America, March 5, 2005
Its time to shop till Christo's Gates looks like art
Its Saturday afternoon, and I am about as far from African Happy as I can be. I am still happy, mind you, but in a way only an American can be, happy in a way an African might only dream of, happy in a way I know you can relate to.|
I am standing in the middle of 5th Avenue in New York, hands full of spring and summer fashion, pockets full of cash and credit, and eyes scanning for the next sale item. Yes, I am a consumer and I am in heaven!
Arriving yesterday to give a speech on African IT at NYU, I spent the afternoon wandering the halls of the newly renovated MoMA. There, I was impressed by the pure frivolity of modern art. Unlike classic art, which had a real-world idea to express, modern art has no base in this world.
Pollock? Warhol? Lichtenstein? Tell me they had something serious to say, something worthy, something future generations will not giggle and laugh at. I only wanna giggle at the wealth we've invested in them and in the buildings to house them. Then I went to Central Park. There I couldn't giggle. There I had to laugh out loud and walk around in shock.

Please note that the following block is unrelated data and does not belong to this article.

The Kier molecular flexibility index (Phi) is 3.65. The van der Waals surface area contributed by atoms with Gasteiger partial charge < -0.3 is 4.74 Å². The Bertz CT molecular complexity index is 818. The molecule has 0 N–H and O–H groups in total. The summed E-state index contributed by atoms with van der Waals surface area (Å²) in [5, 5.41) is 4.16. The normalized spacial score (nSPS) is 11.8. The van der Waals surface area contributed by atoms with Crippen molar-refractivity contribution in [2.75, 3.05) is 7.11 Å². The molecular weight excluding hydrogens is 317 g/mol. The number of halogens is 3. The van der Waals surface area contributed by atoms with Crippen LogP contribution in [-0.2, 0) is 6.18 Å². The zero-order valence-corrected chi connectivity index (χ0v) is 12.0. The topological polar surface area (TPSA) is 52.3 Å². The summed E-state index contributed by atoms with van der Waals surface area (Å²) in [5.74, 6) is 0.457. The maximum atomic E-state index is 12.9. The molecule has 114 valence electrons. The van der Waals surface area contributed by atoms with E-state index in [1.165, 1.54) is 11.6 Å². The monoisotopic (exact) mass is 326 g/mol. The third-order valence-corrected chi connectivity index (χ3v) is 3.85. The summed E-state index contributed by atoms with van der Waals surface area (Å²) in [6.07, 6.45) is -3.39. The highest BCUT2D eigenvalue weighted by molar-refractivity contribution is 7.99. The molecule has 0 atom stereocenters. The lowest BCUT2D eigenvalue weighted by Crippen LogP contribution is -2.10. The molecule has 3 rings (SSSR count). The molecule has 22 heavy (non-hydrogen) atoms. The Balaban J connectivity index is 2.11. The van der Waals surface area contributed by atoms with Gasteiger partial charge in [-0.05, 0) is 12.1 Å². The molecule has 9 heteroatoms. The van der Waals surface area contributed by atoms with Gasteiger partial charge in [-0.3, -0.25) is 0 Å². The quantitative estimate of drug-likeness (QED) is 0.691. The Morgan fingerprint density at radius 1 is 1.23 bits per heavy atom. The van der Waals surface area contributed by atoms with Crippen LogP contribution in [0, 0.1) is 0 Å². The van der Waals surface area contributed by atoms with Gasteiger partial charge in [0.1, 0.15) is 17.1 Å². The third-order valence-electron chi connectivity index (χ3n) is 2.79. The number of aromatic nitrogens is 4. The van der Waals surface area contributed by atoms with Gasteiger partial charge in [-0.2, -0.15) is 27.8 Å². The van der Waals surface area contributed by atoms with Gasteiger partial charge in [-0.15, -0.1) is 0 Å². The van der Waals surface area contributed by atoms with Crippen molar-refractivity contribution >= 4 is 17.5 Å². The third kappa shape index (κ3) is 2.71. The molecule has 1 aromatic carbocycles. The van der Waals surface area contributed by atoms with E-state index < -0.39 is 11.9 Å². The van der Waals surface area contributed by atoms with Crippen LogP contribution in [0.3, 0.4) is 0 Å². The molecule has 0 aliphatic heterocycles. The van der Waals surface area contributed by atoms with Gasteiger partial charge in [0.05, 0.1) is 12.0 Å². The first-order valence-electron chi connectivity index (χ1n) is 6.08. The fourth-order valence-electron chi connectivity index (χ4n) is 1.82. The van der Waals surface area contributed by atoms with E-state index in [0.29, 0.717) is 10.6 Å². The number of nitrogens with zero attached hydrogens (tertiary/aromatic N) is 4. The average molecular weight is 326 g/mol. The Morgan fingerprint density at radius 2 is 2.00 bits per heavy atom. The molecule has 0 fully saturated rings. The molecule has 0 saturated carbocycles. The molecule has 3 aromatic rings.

Christo, in his fabric-wrapping glory, has strewn 7,500 bright orange fabric-covered arches throughout Central Park in his orgy of orange called 'the Gates'. Even though I can only scratch my head and mutter, 'What the hell?' I do have to give Christo credit. He paid for the whole project himself, not accepted sponsorships or donations.
And while it amazes me, it would stun to silence the most talkative African. It stunned me that I was still thinking in African mode, especially in New York, the world capitol of consumerism. I was so stunned, I could only react in true America fashion; I went fashion shopping.
Starting at H&M, I worked my way down and around midtown, stopping in here, checking out there, till my cash was gone and my credit card warm. Shopping till I was far from African Happy, and much closer to American Anxiety, the nagging guilt for buying and fear of repaying that I know I am not alone in feeling.
Now I have my spring and summer wardrobe. Not that I needed one per see, but I wanted new clothes to intermingle with last year's purchases. New clothes that will make me look good. New clothes that feel cool and sexy. New clothes that make me happy. What can I say? I am an American consumer.